...

however you must make sure that nothing between the setup and the call uses more than 2 bytes of stack, or you adjust your code such that the function expects param 3/4/5/6.. bytes below the stack and then all follow the rules for that function call.
then in your code you do the same +2 for reading
Code:
 
tsx
lda@w $00ff,x ; read first param
since the stack is not modified there is no "fix-up needed", however the called function can not use the stack otherwise it will trash parameters, which may or may not be safe by the point you do the call, and you may need to add additional room in the param set to compensate, yes this is more brittle and pain to work out than shared memory locations.

But when it comes to "modules" you tend to make a static struct somewhere, and then fill it with the data you need for the "collection" of calls, collision for example, you set up the first objects position into Collision.firstX, Collision.firstY, Collision.firstWidth, Collision.firstHeight and then call a function that iterates though the other objects which fills in the other data, then calls various functions that reference the Collision stuct. As it is shared over many calls, the loading time to the static struct is easily won back on each of the "functions" being able to load an abs address and not having to look it up each time.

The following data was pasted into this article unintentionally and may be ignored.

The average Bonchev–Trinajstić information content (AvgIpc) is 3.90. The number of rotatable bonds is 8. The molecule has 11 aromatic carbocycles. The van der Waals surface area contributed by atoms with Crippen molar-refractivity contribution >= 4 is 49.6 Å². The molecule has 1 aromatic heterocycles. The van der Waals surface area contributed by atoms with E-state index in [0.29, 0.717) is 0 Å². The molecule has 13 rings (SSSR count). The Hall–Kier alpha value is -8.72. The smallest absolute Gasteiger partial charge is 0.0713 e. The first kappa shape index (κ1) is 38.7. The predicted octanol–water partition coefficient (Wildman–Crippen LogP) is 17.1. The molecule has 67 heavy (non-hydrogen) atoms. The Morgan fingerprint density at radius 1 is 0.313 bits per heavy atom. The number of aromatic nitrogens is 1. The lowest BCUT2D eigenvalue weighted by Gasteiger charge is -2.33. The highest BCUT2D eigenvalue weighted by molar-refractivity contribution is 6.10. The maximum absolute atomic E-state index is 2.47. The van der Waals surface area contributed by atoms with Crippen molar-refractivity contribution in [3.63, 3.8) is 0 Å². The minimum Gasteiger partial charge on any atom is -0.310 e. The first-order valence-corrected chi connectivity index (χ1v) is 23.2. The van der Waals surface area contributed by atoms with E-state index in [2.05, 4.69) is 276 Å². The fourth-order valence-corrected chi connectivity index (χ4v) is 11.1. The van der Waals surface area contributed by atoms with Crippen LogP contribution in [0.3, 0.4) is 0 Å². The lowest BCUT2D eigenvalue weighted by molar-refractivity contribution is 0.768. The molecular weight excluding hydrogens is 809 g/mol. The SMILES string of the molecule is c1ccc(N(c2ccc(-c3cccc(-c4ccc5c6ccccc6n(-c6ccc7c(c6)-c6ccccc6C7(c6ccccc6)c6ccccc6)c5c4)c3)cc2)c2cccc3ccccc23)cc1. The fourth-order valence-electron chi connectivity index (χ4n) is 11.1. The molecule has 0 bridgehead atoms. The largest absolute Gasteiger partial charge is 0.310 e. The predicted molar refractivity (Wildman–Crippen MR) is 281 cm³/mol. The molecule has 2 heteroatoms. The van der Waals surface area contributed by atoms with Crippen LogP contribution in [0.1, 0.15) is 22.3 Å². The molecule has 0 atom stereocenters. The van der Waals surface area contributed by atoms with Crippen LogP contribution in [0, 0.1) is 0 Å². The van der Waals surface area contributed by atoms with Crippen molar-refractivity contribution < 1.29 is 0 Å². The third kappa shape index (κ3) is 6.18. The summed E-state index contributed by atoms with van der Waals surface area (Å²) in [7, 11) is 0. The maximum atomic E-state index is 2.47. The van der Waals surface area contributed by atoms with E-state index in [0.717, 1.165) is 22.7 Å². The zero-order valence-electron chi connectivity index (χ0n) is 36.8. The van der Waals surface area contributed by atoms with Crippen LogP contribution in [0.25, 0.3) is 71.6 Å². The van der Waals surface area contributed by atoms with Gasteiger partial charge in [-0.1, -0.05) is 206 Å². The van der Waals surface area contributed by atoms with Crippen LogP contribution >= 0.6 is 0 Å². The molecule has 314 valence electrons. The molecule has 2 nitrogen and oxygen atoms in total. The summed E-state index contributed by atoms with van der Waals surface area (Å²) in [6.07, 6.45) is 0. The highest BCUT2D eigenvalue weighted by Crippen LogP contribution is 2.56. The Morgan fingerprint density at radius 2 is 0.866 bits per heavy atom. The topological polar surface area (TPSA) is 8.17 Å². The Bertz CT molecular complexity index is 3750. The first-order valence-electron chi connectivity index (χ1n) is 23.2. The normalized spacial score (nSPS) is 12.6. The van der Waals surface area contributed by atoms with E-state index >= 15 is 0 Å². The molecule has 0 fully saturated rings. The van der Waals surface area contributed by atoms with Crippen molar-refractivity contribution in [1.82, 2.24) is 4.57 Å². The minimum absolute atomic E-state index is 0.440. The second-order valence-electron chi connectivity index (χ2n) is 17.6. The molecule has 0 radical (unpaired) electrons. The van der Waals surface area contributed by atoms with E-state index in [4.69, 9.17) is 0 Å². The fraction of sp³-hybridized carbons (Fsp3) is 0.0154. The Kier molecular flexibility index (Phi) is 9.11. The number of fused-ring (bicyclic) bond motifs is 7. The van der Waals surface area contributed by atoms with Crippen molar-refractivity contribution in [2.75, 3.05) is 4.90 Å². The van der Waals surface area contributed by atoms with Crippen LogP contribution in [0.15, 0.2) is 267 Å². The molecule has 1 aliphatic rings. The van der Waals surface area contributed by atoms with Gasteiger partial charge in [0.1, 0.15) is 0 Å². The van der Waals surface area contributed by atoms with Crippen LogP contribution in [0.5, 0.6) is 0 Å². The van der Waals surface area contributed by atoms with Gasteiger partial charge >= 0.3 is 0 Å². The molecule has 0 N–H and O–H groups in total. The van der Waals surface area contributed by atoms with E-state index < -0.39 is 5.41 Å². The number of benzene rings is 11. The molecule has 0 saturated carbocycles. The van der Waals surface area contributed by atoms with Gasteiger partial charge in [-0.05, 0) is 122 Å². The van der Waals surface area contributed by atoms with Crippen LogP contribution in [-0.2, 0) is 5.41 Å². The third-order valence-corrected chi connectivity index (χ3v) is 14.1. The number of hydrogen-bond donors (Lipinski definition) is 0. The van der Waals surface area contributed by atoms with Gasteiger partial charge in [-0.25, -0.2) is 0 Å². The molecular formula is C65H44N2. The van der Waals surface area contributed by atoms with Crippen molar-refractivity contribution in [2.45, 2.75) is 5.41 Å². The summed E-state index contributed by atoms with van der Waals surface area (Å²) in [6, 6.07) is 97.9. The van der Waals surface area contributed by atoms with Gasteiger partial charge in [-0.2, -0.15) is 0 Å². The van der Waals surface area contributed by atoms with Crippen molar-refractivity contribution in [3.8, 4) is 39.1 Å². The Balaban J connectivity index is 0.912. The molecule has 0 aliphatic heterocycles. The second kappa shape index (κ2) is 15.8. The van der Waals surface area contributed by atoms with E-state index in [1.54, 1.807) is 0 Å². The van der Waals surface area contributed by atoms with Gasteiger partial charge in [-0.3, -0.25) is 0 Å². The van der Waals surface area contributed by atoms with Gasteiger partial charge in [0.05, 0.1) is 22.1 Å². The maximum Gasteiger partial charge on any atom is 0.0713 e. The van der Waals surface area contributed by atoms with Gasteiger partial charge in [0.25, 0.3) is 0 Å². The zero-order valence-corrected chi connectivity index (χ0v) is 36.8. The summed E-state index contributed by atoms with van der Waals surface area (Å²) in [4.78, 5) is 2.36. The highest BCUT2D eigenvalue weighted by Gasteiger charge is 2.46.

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PostPosted: Mon Aug 12, 2019 12:13 am 
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Not sure if this was mentioned, but I remember seeing some games using multiple stack positions. The primary stack at the usual $1FF and other fixed stack locations for different purposes. Those games used this as a buffer for data to update to VRAM, but can be used elsewhere as well.

Code:
tsx
stx stack_ptr
ldx #$10           ; Fixed point in stack
txs

lda $CE56           ; Load whatever data
pha
lda $CE57
pha                   ; Function takes 2 patameters

ldx stack_ptr
txs

; Maybe some code here

jsr Function


Then at the subroutine:

Code:
Function:
ldx #$0E         ; We end back to $0110 after pulling twice
txs

pla
sta temp_var
pla
clc
adc temp_var         ; Do whatever with the bytes
sta result

ldx stack_ptr
txs

rts


Last edited by SusiKette on Mon Aug 12, 2019 6:30 am, edited 1 time in total.

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PostPosted: Mon Aug 12, 2019 4:16 am 
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SusiKette wrote:
Code:
ldx #$0110           ; Fixed point in stack
txs

that is a 16 bit load, not on a 6502 your not.. on a 65816, sure make as many stacks as you want around RAM for things. But then you also have ,s so...